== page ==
So I became a little more aware but the Chemo, Cupcakes and Carpools really came out of a series of emails. Because one of my really dear friends was diagnosed right after. I was almost at the end, I was at my fifth chemo, I did six chemos then I had another eight months of treatment that was still I.V. but it wasn't the hard chemo.
And I started writing her emails, “I think this is a great way to handle this, this is how you handle this, this is what you do with your kids, this is, you know,” and I was sending these emails and she said something funny to me, she said, “You have your own file, your Angelique wisdom file on my computer.”
And I thought, well that's just fascinating right there and I mean, I knew I was, you know, I had started the blog and the blog I began right after my mastectomy because I wanted a way to communicate with my family and friends without having to write individual emails, without having to wonder and I knew I could be helpful and I knew it was going to be an online journal for me that kept my head straight.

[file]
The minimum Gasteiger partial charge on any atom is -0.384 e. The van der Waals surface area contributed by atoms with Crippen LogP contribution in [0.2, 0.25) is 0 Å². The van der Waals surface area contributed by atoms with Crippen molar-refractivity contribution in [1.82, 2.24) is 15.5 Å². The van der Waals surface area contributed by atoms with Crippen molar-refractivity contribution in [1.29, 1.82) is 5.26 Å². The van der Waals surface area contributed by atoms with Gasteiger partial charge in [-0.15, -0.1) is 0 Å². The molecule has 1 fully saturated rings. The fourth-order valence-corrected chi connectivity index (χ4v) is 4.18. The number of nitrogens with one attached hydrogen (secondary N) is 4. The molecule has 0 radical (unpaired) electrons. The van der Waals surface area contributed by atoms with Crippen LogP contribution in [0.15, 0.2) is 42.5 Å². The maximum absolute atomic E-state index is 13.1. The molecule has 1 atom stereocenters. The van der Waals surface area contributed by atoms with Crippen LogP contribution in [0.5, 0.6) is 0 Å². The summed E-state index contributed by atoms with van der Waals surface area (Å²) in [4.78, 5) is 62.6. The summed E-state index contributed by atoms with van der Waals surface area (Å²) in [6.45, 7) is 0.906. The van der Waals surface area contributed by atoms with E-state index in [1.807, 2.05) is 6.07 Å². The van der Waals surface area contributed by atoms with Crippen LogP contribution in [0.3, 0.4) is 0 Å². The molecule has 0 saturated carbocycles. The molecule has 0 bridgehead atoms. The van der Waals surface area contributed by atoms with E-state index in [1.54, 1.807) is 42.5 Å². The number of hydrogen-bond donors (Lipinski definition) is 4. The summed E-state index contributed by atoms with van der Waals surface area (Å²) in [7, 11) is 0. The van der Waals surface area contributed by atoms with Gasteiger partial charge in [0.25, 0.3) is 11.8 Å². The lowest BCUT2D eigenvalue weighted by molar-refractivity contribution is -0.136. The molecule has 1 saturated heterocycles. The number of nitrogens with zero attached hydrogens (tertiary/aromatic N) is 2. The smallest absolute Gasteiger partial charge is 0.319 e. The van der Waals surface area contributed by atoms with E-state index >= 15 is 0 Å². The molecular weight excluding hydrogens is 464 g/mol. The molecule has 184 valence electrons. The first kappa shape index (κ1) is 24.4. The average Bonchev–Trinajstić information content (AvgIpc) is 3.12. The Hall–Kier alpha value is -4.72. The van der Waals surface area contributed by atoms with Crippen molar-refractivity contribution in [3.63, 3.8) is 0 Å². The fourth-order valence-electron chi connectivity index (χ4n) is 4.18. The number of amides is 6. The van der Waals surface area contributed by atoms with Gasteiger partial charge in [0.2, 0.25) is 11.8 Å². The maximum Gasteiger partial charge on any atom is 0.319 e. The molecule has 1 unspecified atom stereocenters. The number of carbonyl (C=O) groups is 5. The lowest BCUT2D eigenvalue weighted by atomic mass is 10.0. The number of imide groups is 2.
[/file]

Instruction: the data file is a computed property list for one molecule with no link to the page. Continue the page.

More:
So I sat down about maybe 2015 and started playing around with the idea of writing a book and my friend with the wisdom file said “You need to,” it was probably earlier than that, “You need to, don't write a blog book,” and she said, “You should do the Girlfriend's Guide to Chemo, like that's what you need to do because you've got all this great information and all this great help,” and I tried to write the two books together and I couldn't and the Chemo, Cupcakes and Carpools part just kept making the narrative of the other one, which I'm still working on, clunky and so I thought, “What's going to happen if I pull it out?”